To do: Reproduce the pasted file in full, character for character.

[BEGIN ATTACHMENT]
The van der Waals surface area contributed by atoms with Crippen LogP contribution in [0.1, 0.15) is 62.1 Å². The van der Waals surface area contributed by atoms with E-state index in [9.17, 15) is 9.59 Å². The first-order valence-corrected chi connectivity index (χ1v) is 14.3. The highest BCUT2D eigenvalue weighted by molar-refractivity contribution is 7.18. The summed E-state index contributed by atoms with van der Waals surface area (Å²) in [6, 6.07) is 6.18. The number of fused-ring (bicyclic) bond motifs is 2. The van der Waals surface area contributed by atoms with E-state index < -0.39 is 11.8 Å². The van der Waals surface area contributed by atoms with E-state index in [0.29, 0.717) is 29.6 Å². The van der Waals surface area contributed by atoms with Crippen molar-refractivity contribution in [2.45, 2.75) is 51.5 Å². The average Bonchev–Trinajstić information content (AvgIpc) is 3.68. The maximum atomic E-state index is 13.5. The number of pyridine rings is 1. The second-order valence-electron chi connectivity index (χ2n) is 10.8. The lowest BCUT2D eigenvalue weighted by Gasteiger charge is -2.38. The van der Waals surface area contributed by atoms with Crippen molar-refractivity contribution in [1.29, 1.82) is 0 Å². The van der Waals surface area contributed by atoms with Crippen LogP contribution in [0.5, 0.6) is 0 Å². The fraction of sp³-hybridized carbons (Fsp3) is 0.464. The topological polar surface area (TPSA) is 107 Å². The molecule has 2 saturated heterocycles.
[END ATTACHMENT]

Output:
The van der Waals surface area contributed by atoms with Crippen LogP contribution in [0.1, 0.15) is 62.1 Å². The van der Waals surface area contributed by atoms with E-state index in [9.17, 15) is 9.59 Å². The first-order valence-corrected chi connectivity index (χ1v) is 14.3. The highest BCUT2D eigenvalue weighted by molar-refractivity contribution is 7.18. The summed E-state index contributed by atoms with van der Waals surface area (Å²) in [6, 6.07) is 6.18. The number of fused-ring (bicyclic) bond motifs is 2. The van der Waals surface area contributed by atoms with E-state index < -0.39 is 11.8 Å². The van der Waals surface area contributed by atoms with E-state index in [0.29, 0.717) is 29.6 Å². The van der Waals surface area contributed by atoms with Crippen molar-refractivity contribution in [2.45, 2.75) is 51.5 Å². The average Bonchev–Trinajstić information content (AvgIpc) is 3.68. The maximum atomic E-state index is 13.5. The number of pyridine rings is 1. The second-order valence-electron chi connectivity index (χ2n) is 10.8. The lowest BCUT2D eigenvalue weighted by Gasteiger charge is -2.38. The van der Waals surface area contributed by atoms with Crippen molar-refractivity contribution in [1.29, 1.82) is 0 Å². The van der Waals surface area contributed by atoms with Crippen LogP contribution in [0.5, 0.6) is 0 Å². The fraction of sp³-hybridized carbons (Fsp3) is 0.464. The topological polar surface area (TPSA) is 107 Å². The molecule has 2 saturated heterocycles.